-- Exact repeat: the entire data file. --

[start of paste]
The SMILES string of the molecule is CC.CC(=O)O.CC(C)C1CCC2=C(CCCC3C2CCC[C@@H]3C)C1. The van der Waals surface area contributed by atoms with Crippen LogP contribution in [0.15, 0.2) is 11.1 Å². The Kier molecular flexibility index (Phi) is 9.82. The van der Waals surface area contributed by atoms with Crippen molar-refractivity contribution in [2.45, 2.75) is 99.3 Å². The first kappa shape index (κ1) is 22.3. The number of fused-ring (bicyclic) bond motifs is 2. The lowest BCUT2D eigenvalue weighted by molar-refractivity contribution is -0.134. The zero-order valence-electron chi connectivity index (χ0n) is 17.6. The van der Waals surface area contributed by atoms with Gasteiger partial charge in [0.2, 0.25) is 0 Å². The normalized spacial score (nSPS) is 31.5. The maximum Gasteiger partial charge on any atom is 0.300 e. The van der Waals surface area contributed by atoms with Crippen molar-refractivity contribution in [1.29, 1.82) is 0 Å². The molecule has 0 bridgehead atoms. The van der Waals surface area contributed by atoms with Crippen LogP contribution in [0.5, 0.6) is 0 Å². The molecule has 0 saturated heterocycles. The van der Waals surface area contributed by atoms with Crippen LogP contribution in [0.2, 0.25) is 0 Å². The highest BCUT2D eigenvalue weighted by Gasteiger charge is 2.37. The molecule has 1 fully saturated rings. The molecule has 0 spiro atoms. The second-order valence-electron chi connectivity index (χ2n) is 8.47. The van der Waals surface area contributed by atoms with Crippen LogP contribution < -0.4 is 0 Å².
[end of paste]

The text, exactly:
The SMILES string of the molecule is CC.CC(=O)O.CC(C)C1CCC2=C(CCCC3C2CCC[C@@H]3C)C1. The van der Waals surface area contributed by atoms with Crippen LogP contribution in [0.15, 0.2) is 11.1 Å². The Kier molecular flexibility index (Phi) is 9.82. The van der Waals surface area contributed by atoms with Crippen molar-refractivity contribution in [2.45, 2.75) is 99.3 Å². The first kappa shape index (κ1) is 22.3. The number of fused-ring (bicyclic) bond motifs is 2. The lowest BCUT2D eigenvalue weighted by molar-refractivity contribution is -0.134. The zero-order valence-electron chi connectivity index (χ0n) is 17.6. The van der Waals surface area contributed by atoms with Gasteiger partial charge in [0.2, 0.25) is 0 Å². The normalized spacial score (nSPS) is 31.5. The maximum Gasteiger partial charge on any atom is 0.300 e. The van der Waals surface area contributed by atoms with Crippen molar-refractivity contribution in [1.29, 1.82) is 0 Å². The molecule has 0 bridgehead atoms. The van der Waals surface area contributed by atoms with Crippen LogP contribution in [0.5, 0.6) is 0 Å². The molecule has 0 saturated heterocycles. The van der Waals surface area contributed by atoms with Crippen LogP contribution in [0.2, 0.25) is 0 Å². The highest BCUT2D eigenvalue weighted by Gasteiger charge is 2.37. The molecule has 1 fully saturated rings. The molecule has 0 spiro atoms. The second-order valence-electron chi connectivity index (χ2n) is 8.47. The van der Waals surface area contributed by atoms with Crippen LogP contribution < -0.4 is 0 Å².